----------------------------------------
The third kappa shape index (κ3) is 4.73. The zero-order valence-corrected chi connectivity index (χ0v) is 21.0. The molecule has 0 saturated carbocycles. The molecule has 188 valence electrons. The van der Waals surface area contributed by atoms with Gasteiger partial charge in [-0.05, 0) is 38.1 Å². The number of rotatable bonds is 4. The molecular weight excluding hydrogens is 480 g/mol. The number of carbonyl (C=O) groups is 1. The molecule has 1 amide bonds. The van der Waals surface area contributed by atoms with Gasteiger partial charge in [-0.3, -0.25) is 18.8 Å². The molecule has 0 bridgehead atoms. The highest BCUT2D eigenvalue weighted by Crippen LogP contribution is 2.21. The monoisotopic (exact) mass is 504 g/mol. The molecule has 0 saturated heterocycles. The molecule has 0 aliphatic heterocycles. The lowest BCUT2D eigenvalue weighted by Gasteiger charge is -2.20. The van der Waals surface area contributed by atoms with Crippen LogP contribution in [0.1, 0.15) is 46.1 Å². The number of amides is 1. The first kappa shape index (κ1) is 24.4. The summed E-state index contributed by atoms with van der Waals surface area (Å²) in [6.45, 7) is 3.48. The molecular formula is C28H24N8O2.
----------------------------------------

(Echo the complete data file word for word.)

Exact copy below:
The third kappa shape index (κ3) is 4.73. The zero-order valence-corrected chi connectivity index (χ0v) is 21.0. The molecule has 0 saturated carbocycles. The molecule has 188 valence electrons. The van der Waals surface area contributed by atoms with Gasteiger partial charge in [-0.05, 0) is 38.1 Å². The number of rotatable bonds is 4. The molecular weight excluding hydrogens is 480 g/mol. The number of carbonyl (C=O) groups is 1. The molecule has 1 amide bonds. The van der Waals surface area contributed by atoms with Gasteiger partial charge in [-0.3, -0.25) is 18.8 Å². The molecule has 0 bridgehead atoms. The highest BCUT2D eigenvalue weighted by Crippen LogP contribution is 2.21. The monoisotopic (exact) mass is 504 g/mol. The molecule has 0 saturated heterocycles. The molecule has 0 aliphatic heterocycles. The lowest BCUT2D eigenvalue weighted by Gasteiger charge is -2.20. The van der Waals surface area contributed by atoms with Crippen LogP contribution in [0.1, 0.15) is 46.1 Å². The number of amides is 1. The first kappa shape index (κ1) is 24.4. The summed E-state index contributed by atoms with van der Waals surface area (Å²) in [6.45, 7) is 3.48. The molecular formula is C28H24N8O2.